Forward compatibility

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Forward compatibility or upward compatibility is a design characteristic that allows a system to accept input intended for a later version of itself. The concept can be applied to entire systems, electrical interfaces, telecommunication signals, data communication protocols, file formats, and programming languages. A standard supports forward compatibility if a product that complies with earlier versions can "gracefully" process input designed for later versions of the standard, ignoring new parts which it does not understand.

The objective for forward compatible technology is for old devices to recognise when data has been generated for new devices.[1]

Forward compatibility for the older system usually means backward compatibility for the new system, i.e. the ability to process data from the old system; the new system usually has full compatibility with the older one, by being able to both process and generate data in the format of the older system.

Forward compatibility is not the same as extensibility. A forward compatible design can process at least some of the data from a future version of itself. An extensible design makes upgrading easy. An example of both design ideas can be found in web browsers. At any point in time, a current browser is forward compatible if it gracefully accepts a newer version of HTML. Whereas how easily the browser code can be upgraded to process the newer HTML determines how extensible it is.

Examples[edit]

Telecommunication standards[edit]

The introduction of FM stereo transmission, or color television, allowed forward compatibility, since monophonic FM radio receivers and black-and-white TV sets still could receive a signal from a new transmitter.[1] It also allowed backward compatibility since new receivers could receive monophonic or black-and-white signals generated by old transmitters.[citation needed]

Video gaming[edit]

HTML[edit]

HTML is designed to treat all tags in the same way (as inert, unstyled inline elements) unless their appearance or behavior is overridden; either by the browser's default settings, or by scripts or styles included in the page.[5] This makes most new features degrade gracefully in older browsers. One case where this did not work as intended was script and style blocks, whose content is meant to be interpreted by the browser instead of being part of the page. Such cases were dealt with by enclosing the content within comment blocks.[6]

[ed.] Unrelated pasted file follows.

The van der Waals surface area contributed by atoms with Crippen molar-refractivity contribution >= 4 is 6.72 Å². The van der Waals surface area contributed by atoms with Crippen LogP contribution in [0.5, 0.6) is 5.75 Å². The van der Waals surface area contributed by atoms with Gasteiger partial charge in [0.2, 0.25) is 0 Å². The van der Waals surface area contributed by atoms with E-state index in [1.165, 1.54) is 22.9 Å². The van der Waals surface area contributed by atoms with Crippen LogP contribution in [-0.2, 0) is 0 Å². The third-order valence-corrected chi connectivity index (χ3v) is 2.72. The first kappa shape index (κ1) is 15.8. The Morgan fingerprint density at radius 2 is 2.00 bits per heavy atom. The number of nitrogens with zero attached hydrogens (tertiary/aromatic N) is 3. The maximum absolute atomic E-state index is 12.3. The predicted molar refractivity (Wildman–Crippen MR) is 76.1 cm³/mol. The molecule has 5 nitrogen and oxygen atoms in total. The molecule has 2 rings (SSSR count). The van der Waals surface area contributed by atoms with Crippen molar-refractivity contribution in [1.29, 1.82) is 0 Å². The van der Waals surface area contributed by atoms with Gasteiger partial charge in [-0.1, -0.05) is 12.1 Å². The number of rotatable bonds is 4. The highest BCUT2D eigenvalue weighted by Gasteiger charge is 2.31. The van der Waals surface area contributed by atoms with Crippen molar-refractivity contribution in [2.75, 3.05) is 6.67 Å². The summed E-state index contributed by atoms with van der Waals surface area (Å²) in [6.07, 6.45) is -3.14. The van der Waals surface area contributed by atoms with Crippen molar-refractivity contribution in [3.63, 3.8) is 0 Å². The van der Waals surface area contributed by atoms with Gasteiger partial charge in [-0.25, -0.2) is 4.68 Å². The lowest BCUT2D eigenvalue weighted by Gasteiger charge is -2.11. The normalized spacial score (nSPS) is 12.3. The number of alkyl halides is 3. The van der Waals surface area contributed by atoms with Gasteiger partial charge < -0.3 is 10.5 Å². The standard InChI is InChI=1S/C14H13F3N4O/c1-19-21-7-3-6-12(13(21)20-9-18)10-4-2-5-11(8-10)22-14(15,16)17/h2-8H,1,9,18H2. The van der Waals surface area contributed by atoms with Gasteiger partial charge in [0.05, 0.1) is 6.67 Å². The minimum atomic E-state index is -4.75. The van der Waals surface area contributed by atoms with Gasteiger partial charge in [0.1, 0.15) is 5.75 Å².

Because there is no mandatory upgrade of computers or web browsers, many web developers use a graceful degradation or progressive enhancement approach (often using unobtrusive JavaScript), attempting to make newly-created websites that are usable by people who have turned off Javascript or who have old computers or old web browsers or on a slow connection, yet still taking advantage of faster hardware and better JavaScript support in more modern web browsers, when available.[7]

Optical media[edit]

Each of the three most common 12cm optical media formats (CD, DVD, and Blu-ray) was first released in read-only form years before writable forms were available. Within each format, there is both forward and backward compatibility, in that most older read-only drives and players can read (but not write) writable media in the same format, while read/write drives can read (but not write) old read-only media. There is no forward compatibility between formats; a CD player, for instance, can't read a DVD (a newer format), not even the audio tracks. There may be backward compatibility for better marketability (such as a DVD player playing an audio CD), but it is not intrinsic to the standards.[8]

NUC (not upwardly compatible)[edit]

Some products are not designed to be forward compatible, which has been referred to as NUC (not upwardly compatible). In some cases this might be intentional by the designers as a form of vendor lock-in or software regression.

For example, a cubicle producer considers changing their cubicle design. One designer promotes changing the footprint from 4 foot square to 1.2 meter square. Immediately, the sales manager calls "NUC" and the problem is understood: if the footprint changes and existing customers are considering buying more from the producer, they will have to fit a different sized unit in an office designed for the 4 foot square cubicle.

Planned obsolescence is a type of upward compatibility, but rather than adopting a policy of backwards compatibility, companies adopt a commercial policy of backwards incompatibility so that newer apps require newer devices.

See also[edit]

References[edit]

  1. ^ a b Tulach, Jaroslav (2008). Practical API Design: Confessions of a Java Framework Architect. Apress. p. 233. ISBN 978-1-4302-0973-7.
  2. ^ Game Boy - Compatibility Chart. Nintendo of America. Retrieved 3 October 2017.
  3. ^ "Will the ps2 controller work on a ps1?". forum.digitpress.com. Retrieved 2017-12-27.
  4. ^ Newhouse, Alex (2014-07-01). "PlayStation 4 Controller Now Works Wirelessly With PlayStation 3". GameSpot. Retrieved 2017-12-27.
  5. ^ Really undoing html.css by Eric A. Meyer.
  6. ^ HTML <!--...--> Tag at w3schools.com: 'You can also use the comment tag to "hide" scripts from browsers without support for scripts [...]'.
  7. ^ "Graceful degradation versus progressive enhancement".
  8. ^ "Can Blu-ray Disc products play DVD and CD?". Archived from the original on February 18, 2009. Retrieved January 25, 2009.
Attribution

This article is based on material taken from the Free On-line Dictionary of Computing prior to 1 November 2008 and incorporated under the "relicensing" terms of the GFDL, version 1.3 or later.

External links[edit]